breach of contract
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- Type of paper:UK Essay
- Topic:breach of contract
- Pages:9 pages / 2475 words
- Type of services:Writing from scratch
- Paper Format:Other
there are two parts to this essay:
part 1: answer this question
explain what is meant by breach of contract and outline the remedies available to the non breaching party? (750-825 words)
part 2: give advice on the given scenario (check attached document) (1750-1925 words)
check attached document for more details pls
Contract Assessment 2018-9
There are two parts to the assessment Part 1 and Part 2. The word count in total for both parts is 2500 words excluding footnotes and bibliography with a 10 % leeway – so the maximum amount is 2750 words – don’t exceed this. The whole piece is marked holistically.
Part 1 and Part 2 must be submitted to Blackboard by 1pm on January 14th 2019 as ONE document – do not submit the two parts separately. The coursework can be submitted earlier.
- Only use acceptable authoritative sources for your work
- Do NOT use anything from lawteacher.net
- Make sure your work is fully referenced.
- Make sure you have a full bibliography, properly set out.
- Do not repeat facts from cases – apply principles
- Make sure your work is structured and has an introduction and conclusion.
- Proof read your work before you hand it in.
- Get it submitted on time – there are serious penalties for lateness.
Part 1 ( approximately 750 – 825 words)
Explain what is meant by a breach of contract and outline the remedies available to the non-breaching party?
Part 2 (approximately 1750 – 1925 words)
Christine and Vic sold their flat and moved in with Christine’s parents whilst their new house, in Wimbledon Road, was purchased. They wanted to enlarge the property so paid an architect to draw up the plans for an extension, which were then given to three builders to provide quotations for the work. One specific requirement was a 3m square panoramic window looking over the back garden.
Their aim was to stay living with Christine’s parents whilst the majority of the building work was completed – the architect had advised that this should be 3-4 months dependent on the weather. They wanted to make sure they were in the new house by Christmas.
Two written quotes were returned; one from C & R Builders for £45,000 and one from DB Builders for £35,000. The builder they had really liked, Tony, said he didn’t have time to draft out a firm quote but thought it would be around £40,000 ‘give or take a bit’ depending on materials and the cost of the carpentry.
As they wanted to save money for the interior, they decided to go with DB Builders and agreed a contract in early May paying the initial £3,500.
The following payment schedule was proposed.
- On confirmation of the contract 10% of contract price.
- On satisfactory completion of the ground works 30%.
- On satisfactory completion of the walls and roof 30%.
- On satisfactory completion of the carpentry 20%.
- Retention of 10%.
Christine and Vic made it clear they needed the work to be completed by the end of the second week of December. David from DB builders assured them it would be done; ‘unless there’s an earthquake’. DB were due to start work on May 10th but there was no sign of anyone until a week later.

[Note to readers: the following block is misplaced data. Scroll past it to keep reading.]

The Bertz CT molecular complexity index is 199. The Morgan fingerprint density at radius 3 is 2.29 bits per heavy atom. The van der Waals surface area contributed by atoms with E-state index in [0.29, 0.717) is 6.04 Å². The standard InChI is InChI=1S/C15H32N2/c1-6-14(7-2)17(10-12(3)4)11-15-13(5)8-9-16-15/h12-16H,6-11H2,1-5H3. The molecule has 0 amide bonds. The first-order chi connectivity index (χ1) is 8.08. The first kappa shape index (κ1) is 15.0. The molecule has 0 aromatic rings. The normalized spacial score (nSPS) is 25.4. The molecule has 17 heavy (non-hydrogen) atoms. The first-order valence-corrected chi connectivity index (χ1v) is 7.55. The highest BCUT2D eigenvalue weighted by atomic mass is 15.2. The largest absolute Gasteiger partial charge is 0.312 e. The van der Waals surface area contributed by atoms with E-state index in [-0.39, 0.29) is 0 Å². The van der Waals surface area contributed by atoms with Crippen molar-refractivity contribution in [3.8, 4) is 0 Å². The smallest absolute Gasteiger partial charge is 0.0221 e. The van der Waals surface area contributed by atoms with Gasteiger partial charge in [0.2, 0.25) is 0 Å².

Works continued, with the foundations being dug, but there were days when no one was on site. The architect had advised that the ground works should take about a month to complete. David (from DB) contacted Christine one morning in early June and told her he wanted to be paid the agreed £10,500 for the ground works as they were almost completed. Christine was not prepared to agree to this but said that she would pay him £5,000 immediately, with the balance to be paid when the ground works were finished in their entirety. David agreed to this.
Over the following three weeks none of the builders turned up on site, and David did not return calls or messages. Vic and Christine feared that DB had abandoned their job and gone off to more lucrative work. Vic contacted Tony who said he had some unexpected free time and would see what he could do. He rectified some of the minor issues with the work done by DB and subsequently got the job organized and made excellent progress.
Tony arranged for Iain, a carpenter, to contact them to carry out the carpentry work and Christine and Vic agreed, on Tony’s recommendation, to pay Iain £6,000. However, after 3 weeks Iain said he needed an additional £2500 to get the work completed by Christmas, he was quite insistent that it couldn’t be done otherwise. In desperation, they agreed, as living with Christine’s parents was becoming increasingly awkward. Christine and Vic said they would only pay Iain the extra money on completion of the carpentry work.
The extension was finally finished and Christine and Vic moved in at the end of December.
However the following has occurred:
- Christine and Vic have received a demand from DB Builders for the remaining £5,500 for the ground works.
- Iain, the carpenter, is asking for the additional £2,500 he was promised.
- Christine, having measured the window, has found it is 2.9m by 2.9m not 3m by 3m, though the view is largely unaffected. It will cost £6,000 to take out and replace the window and Tony has said it’s not worth it. Christine wants some compensation but would rather spend any money they get on a holiday rather than the bigger window.
- The roof that Tony fitted developed a leak because a few broken tiles were used. Unfortunately, the leak went undiscovered and subsequently ruined some Victorian curtains that had great sentimental value for Christine because they had belonged to her grandmother. Christine suffered mental trauma and became quite depressed.
Advise Christine and Vic.